“When you see somebody actually experience magic and they have that ‘wow’ moment where they inhale, their eyes widen and they’re in a state of shock, it gives the ability to believe, for one second, that the universe may not work the way they thought it works. That’s a very inspiring and exciting thought. It brings us back to when we were children and everything was magical and wondrous and we didn’t think we had the answers to everything, because the truth is we don’t. I think that magic is a reminder that you may think everything works one particular way, but there are still secrets and shadows that have yet to be explored.”

You’re performing in Jacksonville on Friday the 13th. Do you believe in the supernatural?

“I grew up in a house that was number 13 and I’ve had black cats my whole life. Somehow scary and superstitious things became luckier to me then unlucky. I don’t believe it’s a real thing. But I love that I want to, because I love that connection between scary, haunted, paranormal things and magic. From the earliest magic posters with the little devils hiding in the shadows and the magicians working secret magic, there’s always been a connection to this mysterious, even dark art. I think that it’s really alluring in a fun way, like how someone likes Halloween.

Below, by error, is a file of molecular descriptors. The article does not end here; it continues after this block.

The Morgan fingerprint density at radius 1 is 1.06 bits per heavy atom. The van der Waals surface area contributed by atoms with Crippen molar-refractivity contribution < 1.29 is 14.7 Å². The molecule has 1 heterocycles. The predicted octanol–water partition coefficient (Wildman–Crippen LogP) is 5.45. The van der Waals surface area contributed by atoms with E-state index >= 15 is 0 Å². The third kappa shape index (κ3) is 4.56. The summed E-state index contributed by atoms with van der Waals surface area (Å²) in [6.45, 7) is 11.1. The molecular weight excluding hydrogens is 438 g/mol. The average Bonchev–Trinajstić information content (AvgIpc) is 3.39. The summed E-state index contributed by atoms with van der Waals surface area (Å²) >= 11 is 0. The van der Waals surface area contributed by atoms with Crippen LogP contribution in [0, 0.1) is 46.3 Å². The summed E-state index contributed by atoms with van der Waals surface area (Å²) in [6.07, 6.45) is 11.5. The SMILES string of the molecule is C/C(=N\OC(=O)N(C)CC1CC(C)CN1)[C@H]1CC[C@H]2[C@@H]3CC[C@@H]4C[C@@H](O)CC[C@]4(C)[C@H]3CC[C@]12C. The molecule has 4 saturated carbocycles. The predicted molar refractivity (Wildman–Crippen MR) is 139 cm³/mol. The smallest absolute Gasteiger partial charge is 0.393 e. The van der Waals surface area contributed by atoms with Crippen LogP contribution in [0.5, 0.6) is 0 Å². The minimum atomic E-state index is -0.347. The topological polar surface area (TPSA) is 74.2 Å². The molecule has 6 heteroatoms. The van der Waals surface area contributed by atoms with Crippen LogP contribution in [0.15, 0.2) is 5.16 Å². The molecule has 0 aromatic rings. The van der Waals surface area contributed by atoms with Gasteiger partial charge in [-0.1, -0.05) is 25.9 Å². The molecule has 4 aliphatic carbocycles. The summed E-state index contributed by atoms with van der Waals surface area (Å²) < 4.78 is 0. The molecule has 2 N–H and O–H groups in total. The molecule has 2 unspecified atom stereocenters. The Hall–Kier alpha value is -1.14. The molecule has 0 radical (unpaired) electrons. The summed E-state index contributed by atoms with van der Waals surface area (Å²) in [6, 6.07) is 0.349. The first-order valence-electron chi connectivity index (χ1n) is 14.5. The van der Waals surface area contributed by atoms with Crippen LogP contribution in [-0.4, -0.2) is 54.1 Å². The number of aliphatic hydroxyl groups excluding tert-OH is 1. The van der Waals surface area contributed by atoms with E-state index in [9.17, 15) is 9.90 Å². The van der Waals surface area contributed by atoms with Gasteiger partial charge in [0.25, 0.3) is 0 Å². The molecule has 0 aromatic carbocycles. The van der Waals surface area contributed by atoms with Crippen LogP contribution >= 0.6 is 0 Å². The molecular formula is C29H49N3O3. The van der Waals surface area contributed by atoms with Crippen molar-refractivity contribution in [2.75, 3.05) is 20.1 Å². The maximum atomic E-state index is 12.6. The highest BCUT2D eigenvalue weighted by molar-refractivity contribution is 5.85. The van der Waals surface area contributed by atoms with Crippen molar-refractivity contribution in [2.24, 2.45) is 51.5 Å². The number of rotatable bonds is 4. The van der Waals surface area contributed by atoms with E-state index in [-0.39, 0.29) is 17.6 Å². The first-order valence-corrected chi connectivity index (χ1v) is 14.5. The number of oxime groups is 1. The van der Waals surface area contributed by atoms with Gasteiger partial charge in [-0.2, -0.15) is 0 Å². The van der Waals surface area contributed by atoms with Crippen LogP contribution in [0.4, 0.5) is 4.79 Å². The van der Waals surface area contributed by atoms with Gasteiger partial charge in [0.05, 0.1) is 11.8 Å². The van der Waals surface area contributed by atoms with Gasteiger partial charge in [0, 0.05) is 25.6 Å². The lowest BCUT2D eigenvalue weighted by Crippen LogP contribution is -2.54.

Where is your creative think tank when it comes to creating new magic tricks?

“It’s pretty amazing that the people I work with right now on The Carbonaro Effect, a great bulk of them I met as a child at Tannen’s Magic Camp, which is an intensive magic week-long retreat for young magicians…Magicians just think differently. And there are many magicians in the showbiz who have magical minds, like Neil Patrick Harris to Orson Welles to Johnny Carson, who have magical backgrounds. It’s just a way of thinking that magicians have that’s unlike other people and other artists. So when it came time to make The Carbonaro Effect and come up with new tricks for my live magic shows, it’s funny that I go right back to those same people — My friends that I met when I was just a kid. We all get together, try to fool each other and try to think of the next coolest thing to do and how to do it.”